The GREAT War                         1914 - 1918


Adlington, Anderton and Heath Charnock remember.

Adlington St John Ambulancemen continued to leave for the war.


Chorley Guardian and Leyland Hundred Advertiser 17 October 1914

ST JOHN AMBULANCE BRIGADE

ADLINGTON DIVISION PROCEED TO THE FRONT

The following members of the Adlington Division of the St John Ambulance Brigade left Haslar Hospital on Tuesday last for the front. The men are all reported as being medically fit. R P. Balance from Haslar Hospital, Portsmouth; Sergt. R.R. Winnard, in charge; Corpl. J. Brindle, Pte. L. Wooten (hon. secretary); Pte. J. Critchley, Pte. N. Fairclough, Pte. D. Reeves, Pte. T. Makinson, Pte. H. Hill, Pte. J. Monk, Pte. J. Seddon, Pte. A. Georgeson, Pte. J. Reynolds, Pte. H. English, Pte. N. Cooper, Pte. M. Cooper, Pte. H. Shufflebottom, Pte. J. Squires, Pte. H. Byers, Pte. J. Williams, Pte. J. Parker, Pte. T. Dennison (Shipley, York.), Pte. J. Cowgill (Shipley, York.), Corpl. Bell (Newcastle), Corpl. Barron (Newcastle), and Pte. N. Grey (Newcastle).


Chorley Guardian and Leyland Hundred Advertiser 17 October 1914

ADLINGTON ST JOHN AMBULANCE ASSOCIATION

On Thursday morning last a further batch of nine members left for Chatham, making a total of 45 who have gone for active service. Some of these are at present in France. One or two should have gone to Antwerp to join the naval brigade, but were prevented from doing so by a breakdown in the ship. The admirable service rendered by this body reflects very high credit on the Association and their Superintendent, Dr W.C. Rigby.


Chorley Guardian and Leyland Hundred Advertiser 24 October 1914

ADLINGTON AMBULANCE MEN

There are now 45 members of the Adlington Division of the St John Ambulance Brigade away doing work in connection with the war.  Some of the members are at Dover, and others are serving at Queen Ferry Hospital, Edinburgh; Haslar Hospital, Gosport; and some have been drafted into France.  One member, Charles Lamb, was in the firing line at Antwerp, and the week’s leave which has been granted to him finishes today (Saturday).  He will go to Chatham.  H. Brindle and F. Mayo have joined HMS Cornwallis, a formidable battleship.  Dr W.C. Rigby, the hon. surgeon, is prepared to take any ambulance man who has a first-aid certificate, as a reservist for the Naval Sick Berth.


Chorley Guardian and Leyland Hundred Advertiser 17 October 1914


ADLINGTON – DISTRESS FUND CONCERT

An excellent concert was given on Wednesday evening at Adlington on behalf of the Adlington War Distress Fund, by the Adlington String Band. There was a good attendance, and the chair was occupied by Mr R. R. Roberts, J.P. All the artistes acquitted themselves with distinct credit, and the programme was as follows: Selection, Band; song ‘Trusty as steel’, Mr G. Walmsley; song ‘Angus McDonald’, Miss Brownley; humorous selection, Teddy Whittle; duet ‘Battle eve’, Messrs Byers and Walmsley; song ‘When you hear the bugle calling’, Miss Ratcliffe; song ‘The trumpeter’, Mr A. Byers; selection, Band;  song ‘Goodbye’, Miss Brownley; song ‘Veteran’s song’, Mr G. Walmsley; humorous selection, Teddy Whittle; quartette ‘A soldier’s farewell’, Party; violin solo Mr E. Wass; song ‘King’s Own’, Mr A. Byers; song ‘Hymns of the old church choir’, Miss Ratcliffe; selection ‘National airs’, Band.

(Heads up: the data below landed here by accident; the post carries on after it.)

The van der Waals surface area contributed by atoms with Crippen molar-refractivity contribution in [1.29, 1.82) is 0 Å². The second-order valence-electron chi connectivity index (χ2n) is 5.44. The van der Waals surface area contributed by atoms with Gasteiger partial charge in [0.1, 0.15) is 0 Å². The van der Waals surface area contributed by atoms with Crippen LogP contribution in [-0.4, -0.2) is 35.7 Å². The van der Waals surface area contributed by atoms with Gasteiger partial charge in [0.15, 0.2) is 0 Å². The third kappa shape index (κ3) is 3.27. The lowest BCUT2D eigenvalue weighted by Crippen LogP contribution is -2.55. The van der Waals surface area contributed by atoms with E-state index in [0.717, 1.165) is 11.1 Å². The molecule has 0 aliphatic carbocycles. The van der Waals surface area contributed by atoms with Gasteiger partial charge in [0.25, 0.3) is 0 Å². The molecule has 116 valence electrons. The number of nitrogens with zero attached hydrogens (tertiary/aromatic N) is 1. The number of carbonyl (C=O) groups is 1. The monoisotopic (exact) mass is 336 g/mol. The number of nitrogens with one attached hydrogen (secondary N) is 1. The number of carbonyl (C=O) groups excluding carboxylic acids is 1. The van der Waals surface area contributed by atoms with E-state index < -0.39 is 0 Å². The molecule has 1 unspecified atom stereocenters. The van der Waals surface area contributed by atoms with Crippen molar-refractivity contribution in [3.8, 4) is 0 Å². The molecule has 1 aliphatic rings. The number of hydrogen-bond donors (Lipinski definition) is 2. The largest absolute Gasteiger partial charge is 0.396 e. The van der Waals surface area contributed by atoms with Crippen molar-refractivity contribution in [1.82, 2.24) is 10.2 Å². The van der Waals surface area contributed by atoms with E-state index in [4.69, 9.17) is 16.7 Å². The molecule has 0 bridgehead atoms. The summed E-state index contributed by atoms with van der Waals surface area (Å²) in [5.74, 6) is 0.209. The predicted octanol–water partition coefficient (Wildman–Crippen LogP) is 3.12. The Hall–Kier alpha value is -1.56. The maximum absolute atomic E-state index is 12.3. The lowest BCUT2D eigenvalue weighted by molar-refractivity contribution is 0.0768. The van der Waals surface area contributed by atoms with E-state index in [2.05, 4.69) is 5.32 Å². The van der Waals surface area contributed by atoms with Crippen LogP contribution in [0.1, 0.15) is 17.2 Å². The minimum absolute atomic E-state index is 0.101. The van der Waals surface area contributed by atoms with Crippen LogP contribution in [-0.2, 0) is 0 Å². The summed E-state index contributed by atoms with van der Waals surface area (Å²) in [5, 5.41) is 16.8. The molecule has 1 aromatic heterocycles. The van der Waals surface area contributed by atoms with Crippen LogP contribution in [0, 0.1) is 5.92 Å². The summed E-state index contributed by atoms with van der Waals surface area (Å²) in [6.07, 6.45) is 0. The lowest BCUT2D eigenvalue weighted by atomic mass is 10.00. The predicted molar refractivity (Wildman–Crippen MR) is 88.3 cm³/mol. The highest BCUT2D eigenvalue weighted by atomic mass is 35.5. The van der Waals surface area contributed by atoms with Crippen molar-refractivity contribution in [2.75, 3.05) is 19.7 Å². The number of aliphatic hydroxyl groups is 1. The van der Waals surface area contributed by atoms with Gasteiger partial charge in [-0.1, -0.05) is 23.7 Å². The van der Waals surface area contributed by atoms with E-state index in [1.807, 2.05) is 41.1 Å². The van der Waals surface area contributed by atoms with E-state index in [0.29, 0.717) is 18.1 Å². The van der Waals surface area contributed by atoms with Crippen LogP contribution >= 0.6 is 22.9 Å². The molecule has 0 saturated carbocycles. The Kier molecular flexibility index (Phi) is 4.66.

Mr Wass, mentioned above, was styled self-employed professor of music, living at 56 Market Street, in the 1911 census. His son, Lance Corporal Matthew Ellis Wass MM, died of wounds in France, 9 June 1918.


In October, a local man saw action against merchant shipping. (We have earlier quoted his mother’s experience of Paris at the outbreak of the war.)


Chorley Guardian and Leyland Hundred Advertiser 7 November 1914

ADLINGTON MAN’S EXPERIENCES

Mr Leonard F.S. Field, the younger son of Mrs Walker, “Nightingales”, Adlington [sic should be Heath Charnock] has this week reached Adlington following some exciting experiences. His ship the “Cervantes” owned by Messrs Lamport and Holt of Liverpool, on which he was serving as second officer, was captured in the Atlantic on October 8th, by the German cruiser “Karlsruhe”. An armed party boarded and inspected her, and gave her captain, who was the last to leave, half an hour to prepare. Mr Field had to launch the lifeboats and collect his properties. They were taken in charge by the…………and saw the “Cervantes” sunk by a charge of dynamite fore and aft.  On reaching Tenerife they were taken over by the British Consul and conveyed eight days later by the “La…….. to Liverpool, where they landed on the 3rd of November. She had to cater for 300 instead of the 100 she expected, and as a result, good things were scarce. Mr Field slept on a cabin floor, and was fed on rice for one day, and had nothing on the last.